Over the past few years, our backyard has slowly transformed into a daycare center play space.
Plastic balls, a slide, a mini lawn mower, empty garden pots, balance bikes — our city-size backyard is filled with items to entertain our twin toddlers.
And we didn’t purchase one single item.
Creating a backyard play space doesn’t have to be an expensive, elaborate ordeal, filled with delivery boxes stuffed full of packaging around new gadgets and toys.
With a little planning and creativity, you can outfit your backyard as a destination for hours of outdoor play.
Repurpose. Use what you have!
It’s so easy to open up your computer and one-click shop when you want to add something to your home, but before doing this, go through what you already have. You might be surprised at what you find.
Instead of buying new plastic containers, we emptied and consolidated a few storage bins to free up space for sensory bin play. (Thanks for the idea, Busy Toddler!).
I realized a low, portable container garden was a perfect height for a dig-bin for our kids. Instead of growing strawberries and greens in the container, we now dig for worms. (It could also be used as a sand table.)
Meanwhile, a warped measuring cup was still functional as a container. It now has a new life in our water table.
Our rake and push broom are much bigger than our toddlers, obviously, and the kids need supervision while using them. But these grown-up-size tools have worked just fine for them to “help” clean up the yard.
When I identify an item that we’d like to acquire, I often look at Buy Nothing on Facebook first. In your local Buy Nothing group, you can search for items offered or make requests for items you might be looking for.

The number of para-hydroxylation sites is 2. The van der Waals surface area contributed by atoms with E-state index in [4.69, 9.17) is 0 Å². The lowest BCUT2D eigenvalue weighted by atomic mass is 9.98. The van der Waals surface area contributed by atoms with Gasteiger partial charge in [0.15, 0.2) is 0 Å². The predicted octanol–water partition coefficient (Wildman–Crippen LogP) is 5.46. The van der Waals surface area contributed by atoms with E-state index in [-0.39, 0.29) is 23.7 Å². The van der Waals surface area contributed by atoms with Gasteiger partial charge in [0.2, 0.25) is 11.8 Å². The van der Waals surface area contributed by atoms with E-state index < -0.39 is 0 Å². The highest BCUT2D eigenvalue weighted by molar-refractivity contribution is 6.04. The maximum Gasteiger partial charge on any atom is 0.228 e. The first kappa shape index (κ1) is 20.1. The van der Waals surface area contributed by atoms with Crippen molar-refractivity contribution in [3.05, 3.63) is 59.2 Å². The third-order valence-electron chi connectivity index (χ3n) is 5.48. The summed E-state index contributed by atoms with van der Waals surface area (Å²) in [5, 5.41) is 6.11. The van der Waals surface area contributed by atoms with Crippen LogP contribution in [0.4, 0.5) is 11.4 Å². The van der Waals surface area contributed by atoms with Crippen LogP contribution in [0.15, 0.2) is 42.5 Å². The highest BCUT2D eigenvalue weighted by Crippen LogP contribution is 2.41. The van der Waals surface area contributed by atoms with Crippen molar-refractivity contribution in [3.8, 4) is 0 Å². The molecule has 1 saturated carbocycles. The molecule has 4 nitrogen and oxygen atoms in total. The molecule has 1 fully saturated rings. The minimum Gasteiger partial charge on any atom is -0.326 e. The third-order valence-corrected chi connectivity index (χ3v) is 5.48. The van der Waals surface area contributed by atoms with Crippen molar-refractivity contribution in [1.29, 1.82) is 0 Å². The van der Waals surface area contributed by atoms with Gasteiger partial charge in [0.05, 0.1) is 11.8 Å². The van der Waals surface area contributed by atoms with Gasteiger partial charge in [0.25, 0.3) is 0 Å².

This is how we got that water table.
It was the end of the summer and starting to cool down. I found a water table listed in our local Buy Nothing group and jumped at the offer. For most of the fall, winter and spring, the water table was filled with our outdoor plastic balls and infrequently used, but now that the sun has come out again, it’s become a favorite backyard activity.
Ask for specific items
As the babies’ birthdays approached, Grandma asked me for birthday ideas. I try to take advantage when these opportunities arise to ask for specific items that I think our kids would really enjoy and that I haven’t acquired elsewhere.
With worm digging in full swing, and camping and beach trips anticipated in the summer, I realized we could probably use a few kid-friendly hand tools. I found a garden and beach set from a recycled plastics toy company and put these on the list. We now have a couple of small shovels, trowels, a watering can and a bucket that I anticipate we will use for all kinds of outdoor activities for years to come.
Break the rules
Who says bath toys can only be used in the bathtub?
We got a set of plastic sea animal bath toys as a Christmas gift, and months later, these bath toys have become favorites — both in and out of the bath.
They migrate back and forth from the bathroom to our play space, and now they can frequently be spotted floating around in our water table. The other day, my son put them on the lawn next to the water table and poured water over each one to give them a good wash.
Break free from how toys are supposed to be used. Don’t confine them to just one location or purpose.
Accept neighbors’ offers
When a friend or neighbor offers you an outdoor toy (or any toy), just say thank you — and yes!
Our next-door neighbor found a set of table and chairs in the treehouse that her now-teenage kids have longed stopped playing in. The set now lives in our backyard. Thank you!
Another neighbor had a slide that was destined for the next run to the dump. Would we like it? “Yes, please. We’ll take it!”
These items were well-loved and needed a quick clean-off, but they (especially the slide) have become much-loved staples in our backyard play space.
You never know where you might acquire items for your backyard, so stay open to possibilities and see how your play space grows.
And remember, when your kids outgrow their toys, pass them along to the next family!
Editor’s note: This article was originally published in 2021
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